You’ve got a two-story home or maybe you’re looking to buy one. You never thought about it before but there don’t seem to be as many two-story houses around the area. Now you’re thinking – Why is that??
- Do two-story houses have more foundation issues?
- Is there more to worry about with foundation problems and two-story homes?
- What about the signs and causes compared to one-story homes?
- What are you in for if you have a two-story house?
How about we pump the brakes on this panic spiral and get some real answers from a foundation repair contractor? Okay, maybe you’re not panicking and just curious . . . but either way, let’s check with the experts.
At Anchor Foundation Repair, we have inspected and repaired thousands of Brazos Valley homes over our 35+ years in business. We’ve looked at both two and one-story homes all over the place and can tell you what we know.
This article discusses the differences between two-story homes and one-story homes when it comes to foundation problems. We go over the typical signs and causes of foundation issues as well as what might be different about the inspection process for a two-story home.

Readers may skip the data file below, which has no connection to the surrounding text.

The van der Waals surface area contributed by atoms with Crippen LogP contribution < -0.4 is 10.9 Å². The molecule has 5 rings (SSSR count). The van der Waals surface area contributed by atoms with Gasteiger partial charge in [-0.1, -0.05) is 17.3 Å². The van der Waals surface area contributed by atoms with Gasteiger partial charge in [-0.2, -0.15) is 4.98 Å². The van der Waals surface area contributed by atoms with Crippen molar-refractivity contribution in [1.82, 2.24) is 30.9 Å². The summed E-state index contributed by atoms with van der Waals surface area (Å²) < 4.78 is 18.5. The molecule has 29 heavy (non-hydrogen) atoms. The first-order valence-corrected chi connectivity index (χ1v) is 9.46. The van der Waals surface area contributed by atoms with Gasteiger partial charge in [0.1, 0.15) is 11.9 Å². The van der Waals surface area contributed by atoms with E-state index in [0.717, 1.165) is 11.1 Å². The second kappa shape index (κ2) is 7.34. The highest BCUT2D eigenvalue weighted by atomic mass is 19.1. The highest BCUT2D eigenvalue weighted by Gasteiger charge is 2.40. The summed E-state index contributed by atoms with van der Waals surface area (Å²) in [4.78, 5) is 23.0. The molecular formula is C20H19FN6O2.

Are 2-Story Homes More Prone to Foundation Settlement?
There is a type of foundation settlement called *initial settlement* and it is related to the weight of the home and gravity when a home is first built. Thinking logically, we know that two-story homes are heavier than one-story homes. You might conclude that two-story homes are therefore more likely to experience foundation settlement or problems.
So far, we haven’t found that to be true.
Although we don’t specifically track how many stories the homes we work on have, we haven’t noticed any glaring trends or obvious patterns. Whether a home is two-story or one-story it seems to be just as likely to have or not have foundation issues.
We do not do more foundation repairs on two-story homes than one-story homes, it’s pretty proportional. If anything, we work on more one-story homes simply because there are more one-story homes in our area.